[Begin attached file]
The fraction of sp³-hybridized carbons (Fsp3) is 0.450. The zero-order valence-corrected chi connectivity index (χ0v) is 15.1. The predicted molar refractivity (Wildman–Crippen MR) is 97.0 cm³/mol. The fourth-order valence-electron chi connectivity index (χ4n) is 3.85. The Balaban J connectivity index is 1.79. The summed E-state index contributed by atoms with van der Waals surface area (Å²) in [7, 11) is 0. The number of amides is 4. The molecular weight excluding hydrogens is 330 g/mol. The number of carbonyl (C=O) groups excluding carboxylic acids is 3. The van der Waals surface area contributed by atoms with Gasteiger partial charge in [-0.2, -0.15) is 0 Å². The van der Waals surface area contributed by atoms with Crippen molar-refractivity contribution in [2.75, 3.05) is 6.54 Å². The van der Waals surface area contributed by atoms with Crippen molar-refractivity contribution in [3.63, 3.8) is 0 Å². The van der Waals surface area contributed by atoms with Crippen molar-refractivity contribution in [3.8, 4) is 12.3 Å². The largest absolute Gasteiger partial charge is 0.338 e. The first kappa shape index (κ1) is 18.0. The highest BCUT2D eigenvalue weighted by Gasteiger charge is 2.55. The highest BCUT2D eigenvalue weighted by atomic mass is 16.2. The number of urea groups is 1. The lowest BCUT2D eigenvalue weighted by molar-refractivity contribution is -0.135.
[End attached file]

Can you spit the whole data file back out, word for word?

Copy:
The fraction of sp³-hybridized carbons (Fsp3) is 0.450. The zero-order valence-corrected chi connectivity index (χ0v) is 15.1. The predicted molar refractivity (Wildman–Crippen MR) is 97.0 cm³/mol. The fourth-order valence-electron chi connectivity index (χ4n) is 3.85. The Balaban J connectivity index is 1.79. The summed E-state index contributed by atoms with van der Waals surface area (Å²) in [7, 11) is 0. The number of amides is 4. The molecular weight excluding hydrogens is 330 g/mol. The number of carbonyl (C=O) groups excluding carboxylic acids is 3. The van der Waals surface area contributed by atoms with Gasteiger partial charge in [-0.2, -0.15) is 0 Å². The van der Waals surface area contributed by atoms with Crippen molar-refractivity contribution in [2.75, 3.05) is 6.54 Å². The van der Waals surface area contributed by atoms with Crippen molar-refractivity contribution in [3.63, 3.8) is 0 Å². The van der Waals surface area contributed by atoms with Crippen molar-refractivity contribution in [3.8, 4) is 12.3 Å². The largest absolute Gasteiger partial charge is 0.338 e. The first kappa shape index (κ1) is 18.0. The highest BCUT2D eigenvalue weighted by Gasteiger charge is 2.55. The highest BCUT2D eigenvalue weighted by atomic mass is 16.2. The number of urea groups is 1. The lowest BCUT2D eigenvalue weighted by molar-refractivity contribution is -0.135.